Pastry from Scappi

My Laurel, Master Refr, is the head cook for a feast on Saturday, and I’m helping him with a couple of things. Somewhat humorously, Refr HATES making pie crust, so I am (not surprisingly) helping with that part. Here is the pie recipe he is working from, which is from book five of Scappi:

“165.  Various ways to make tuna pies en croute

“Get a skinned tuna belly cut up into whatever sized pieces you like, and let them site an hour in the above spice mixture and salt.  Put them into a pastry shell made as directed in recipe 154, of sieved flour, with prunes, dried visciola cherries and sauteed onions in it.  Cover the pie over.  Bake it in an oven. When it is done, serve it hot.” (Then it gives a few variants on this theme.)
The pie crust part of recipe 154:
“That shell should be made of sieved flour and water with no salt, and should be quite firm.  If you want it to be made better, put eggs and butter into it; in Lent, though, you do not use eggs or butter, but only plain water.”
I wasn’t able to find a redaction online for this particular pie crust recipe, though I did find Maestro Eduardo’s version of a pastry-cake from Scappi that has a yeast-leavened dough that is rolled out very thin, almost like pastry. Although they are obviously different in function, the tortiglione dough is similar in that it also contains butter and egg (like the suggested additions to the fish pie pastry).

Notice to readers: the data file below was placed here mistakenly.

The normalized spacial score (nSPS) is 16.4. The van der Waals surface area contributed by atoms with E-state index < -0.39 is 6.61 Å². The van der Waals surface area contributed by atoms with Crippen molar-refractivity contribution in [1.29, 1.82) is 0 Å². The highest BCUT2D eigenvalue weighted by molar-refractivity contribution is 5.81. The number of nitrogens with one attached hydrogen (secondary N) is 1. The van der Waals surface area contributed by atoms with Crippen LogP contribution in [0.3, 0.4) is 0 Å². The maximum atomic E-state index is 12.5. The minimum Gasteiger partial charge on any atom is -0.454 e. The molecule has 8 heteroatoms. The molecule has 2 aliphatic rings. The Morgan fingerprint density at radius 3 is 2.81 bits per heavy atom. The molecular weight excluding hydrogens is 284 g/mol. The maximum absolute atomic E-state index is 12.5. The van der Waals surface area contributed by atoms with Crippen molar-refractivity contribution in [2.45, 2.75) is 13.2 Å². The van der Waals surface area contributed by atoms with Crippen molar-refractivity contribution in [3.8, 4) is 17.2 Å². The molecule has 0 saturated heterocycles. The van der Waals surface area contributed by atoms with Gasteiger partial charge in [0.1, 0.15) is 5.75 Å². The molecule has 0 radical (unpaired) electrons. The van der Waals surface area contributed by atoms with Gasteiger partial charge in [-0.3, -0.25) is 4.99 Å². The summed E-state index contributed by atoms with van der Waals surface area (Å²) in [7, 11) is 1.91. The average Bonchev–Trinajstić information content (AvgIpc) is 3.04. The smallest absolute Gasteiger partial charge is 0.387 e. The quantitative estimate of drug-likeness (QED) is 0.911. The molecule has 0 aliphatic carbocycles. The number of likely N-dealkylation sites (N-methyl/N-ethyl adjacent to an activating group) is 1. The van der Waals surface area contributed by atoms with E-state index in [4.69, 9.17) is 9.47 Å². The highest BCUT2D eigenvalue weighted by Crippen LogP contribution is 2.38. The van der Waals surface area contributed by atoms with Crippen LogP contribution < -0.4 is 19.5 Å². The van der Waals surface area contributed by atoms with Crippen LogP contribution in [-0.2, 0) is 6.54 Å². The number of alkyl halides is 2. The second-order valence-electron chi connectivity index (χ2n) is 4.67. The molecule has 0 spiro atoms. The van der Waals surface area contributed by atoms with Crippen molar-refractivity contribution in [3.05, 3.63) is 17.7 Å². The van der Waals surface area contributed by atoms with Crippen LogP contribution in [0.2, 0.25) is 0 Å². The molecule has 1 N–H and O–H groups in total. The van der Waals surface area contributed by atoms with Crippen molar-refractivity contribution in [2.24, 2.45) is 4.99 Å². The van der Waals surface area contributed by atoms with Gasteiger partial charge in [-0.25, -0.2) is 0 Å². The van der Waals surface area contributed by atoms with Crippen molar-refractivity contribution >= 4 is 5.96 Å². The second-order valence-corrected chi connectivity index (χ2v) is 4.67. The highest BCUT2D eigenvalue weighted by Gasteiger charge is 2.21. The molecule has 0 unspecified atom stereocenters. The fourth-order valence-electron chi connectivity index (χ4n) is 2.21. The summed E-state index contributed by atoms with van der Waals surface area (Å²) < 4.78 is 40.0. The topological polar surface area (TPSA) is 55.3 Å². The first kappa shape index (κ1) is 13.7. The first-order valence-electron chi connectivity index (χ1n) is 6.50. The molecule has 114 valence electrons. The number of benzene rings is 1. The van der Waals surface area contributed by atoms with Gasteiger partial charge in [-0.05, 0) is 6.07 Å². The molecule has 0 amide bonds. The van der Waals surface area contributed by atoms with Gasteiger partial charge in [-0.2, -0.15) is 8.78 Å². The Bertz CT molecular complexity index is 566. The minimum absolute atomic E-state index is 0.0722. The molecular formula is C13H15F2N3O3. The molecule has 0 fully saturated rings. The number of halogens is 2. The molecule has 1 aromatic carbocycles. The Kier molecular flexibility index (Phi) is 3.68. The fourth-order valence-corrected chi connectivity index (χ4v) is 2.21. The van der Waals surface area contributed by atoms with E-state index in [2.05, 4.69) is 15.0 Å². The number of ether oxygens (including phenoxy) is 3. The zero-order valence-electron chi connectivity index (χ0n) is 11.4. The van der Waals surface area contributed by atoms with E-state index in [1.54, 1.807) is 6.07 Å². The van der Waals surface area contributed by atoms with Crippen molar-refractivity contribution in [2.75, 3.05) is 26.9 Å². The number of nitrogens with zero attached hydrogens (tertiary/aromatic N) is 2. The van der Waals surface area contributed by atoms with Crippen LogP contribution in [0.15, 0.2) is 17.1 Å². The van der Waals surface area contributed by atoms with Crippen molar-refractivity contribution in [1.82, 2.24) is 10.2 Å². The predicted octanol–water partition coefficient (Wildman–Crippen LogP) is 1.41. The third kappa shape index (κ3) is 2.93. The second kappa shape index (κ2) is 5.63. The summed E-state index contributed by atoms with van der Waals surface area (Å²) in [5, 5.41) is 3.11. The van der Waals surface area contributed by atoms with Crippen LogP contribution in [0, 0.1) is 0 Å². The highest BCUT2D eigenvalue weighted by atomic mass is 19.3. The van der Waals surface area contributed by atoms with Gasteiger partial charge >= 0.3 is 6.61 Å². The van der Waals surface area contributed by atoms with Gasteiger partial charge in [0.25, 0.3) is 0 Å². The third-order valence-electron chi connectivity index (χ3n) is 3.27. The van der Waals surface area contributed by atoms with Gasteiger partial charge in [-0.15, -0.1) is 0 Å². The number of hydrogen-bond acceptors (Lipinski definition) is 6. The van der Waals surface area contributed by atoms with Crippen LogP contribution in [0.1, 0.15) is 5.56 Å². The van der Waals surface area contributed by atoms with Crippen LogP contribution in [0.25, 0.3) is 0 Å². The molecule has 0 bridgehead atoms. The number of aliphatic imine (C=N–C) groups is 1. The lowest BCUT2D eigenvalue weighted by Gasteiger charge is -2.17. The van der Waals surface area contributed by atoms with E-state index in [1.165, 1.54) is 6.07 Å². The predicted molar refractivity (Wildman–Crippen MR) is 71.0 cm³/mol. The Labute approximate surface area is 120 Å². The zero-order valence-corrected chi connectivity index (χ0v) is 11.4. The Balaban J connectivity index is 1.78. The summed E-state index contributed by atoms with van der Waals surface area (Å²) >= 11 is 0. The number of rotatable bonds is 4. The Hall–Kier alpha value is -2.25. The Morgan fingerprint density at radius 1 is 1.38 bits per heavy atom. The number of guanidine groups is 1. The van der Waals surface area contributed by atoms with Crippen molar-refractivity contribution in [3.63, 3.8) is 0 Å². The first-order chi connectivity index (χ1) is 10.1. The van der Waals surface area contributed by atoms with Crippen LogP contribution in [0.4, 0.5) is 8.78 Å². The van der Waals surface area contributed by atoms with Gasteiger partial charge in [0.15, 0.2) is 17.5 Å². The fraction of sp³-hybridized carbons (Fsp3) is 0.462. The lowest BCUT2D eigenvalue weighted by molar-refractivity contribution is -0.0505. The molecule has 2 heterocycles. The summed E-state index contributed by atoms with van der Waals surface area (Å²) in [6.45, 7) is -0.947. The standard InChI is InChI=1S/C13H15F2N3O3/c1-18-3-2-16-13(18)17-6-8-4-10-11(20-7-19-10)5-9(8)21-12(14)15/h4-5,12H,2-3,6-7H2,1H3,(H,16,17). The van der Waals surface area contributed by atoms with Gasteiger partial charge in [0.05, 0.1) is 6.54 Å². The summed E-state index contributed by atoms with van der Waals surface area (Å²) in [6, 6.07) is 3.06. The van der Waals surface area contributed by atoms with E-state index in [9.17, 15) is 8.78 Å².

…Yeah, okay, even I can admit that that’s a reach 🙂 But bear with me, these proportions actually work okay and I’ll explain why.
This is the version of this pastry that I’m trying for this weekend:
1 lb whole wheat pastry flour
1 lb all-purpose unbleached white flour
Generous pinch salt
4 ounces butter
3 whole eggs
1 1/2 cups water
In a large stand mixer, mix together half of the total amount of flour and the salt. Add the butter and eggs and beat on low speed until mixed, then add the remaining flour and mix until combined. It will look crumbly at this stage. Add water and mix until dough is even and smooth.
Divide into four portions. Break off an egg-sized piece of dough from each portion, then form remainder into a coffin (crust) like you are making a pinch-pot. Roll out the reserved portions and use as lids.
This dough handles well for raising coffins. It will be quite tough to a modern palate when it’s baked (lots of water, very little fat), but in my experience it’s very hard to get a functional coffin using butter and eggs in the dough (rather than lard or suet for the fat). I will most likely make a version of this for the high table that doubles the butter and eggs to make a more tender finished product.
Hopefully I’ll have an update on how this went after Saturday!
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Author: eulalia

I'm a foodie, medievalist, crafter, and gardener living in beautiful Portland, Oregon.

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